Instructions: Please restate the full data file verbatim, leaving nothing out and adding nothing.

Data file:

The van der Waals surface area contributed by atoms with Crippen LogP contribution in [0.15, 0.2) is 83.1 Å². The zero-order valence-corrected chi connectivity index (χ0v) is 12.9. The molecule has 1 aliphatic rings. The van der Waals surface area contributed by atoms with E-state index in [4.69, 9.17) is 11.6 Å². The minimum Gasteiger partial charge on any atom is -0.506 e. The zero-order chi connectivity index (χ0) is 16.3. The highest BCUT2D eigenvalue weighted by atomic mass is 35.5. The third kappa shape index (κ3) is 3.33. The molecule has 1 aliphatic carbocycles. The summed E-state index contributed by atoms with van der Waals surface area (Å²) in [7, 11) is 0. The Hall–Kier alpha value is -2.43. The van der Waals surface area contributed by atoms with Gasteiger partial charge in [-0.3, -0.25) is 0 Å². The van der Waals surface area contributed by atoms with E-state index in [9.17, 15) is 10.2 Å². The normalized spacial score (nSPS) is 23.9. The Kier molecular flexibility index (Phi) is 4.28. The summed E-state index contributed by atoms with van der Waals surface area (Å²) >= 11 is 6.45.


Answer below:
The van der Waals surface area contributed by atoms with Crippen LogP contribution in [0.15, 0.2) is 83.1 Å². The zero-order valence-corrected chi connectivity index (χ0v) is 12.9. The molecule has 1 aliphatic rings. The van der Waals surface area contributed by atoms with E-state index in [4.69, 9.17) is 11.6 Å². The minimum Gasteiger partial charge on any atom is -0.506 e. The zero-order chi connectivity index (χ0) is 16.3. The highest BCUT2D eigenvalue weighted by atomic mass is 35.5. The third kappa shape index (κ3) is 3.33. The molecule has 1 aliphatic carbocycles. The summed E-state index contributed by atoms with van der Waals surface area (Å²) in [7, 11) is 0. The Hall–Kier alpha value is -2.43. The van der Waals surface area contributed by atoms with Gasteiger partial charge in [-0.3, -0.25) is 0 Å². The van der Waals surface area contributed by atoms with E-state index in [9.17, 15) is 10.2 Å². The normalized spacial score (nSPS) is 23.9. The Kier molecular flexibility index (Phi) is 4.28. The summed E-state index contributed by atoms with van der Waals surface area (Å²) >= 11 is 6.45.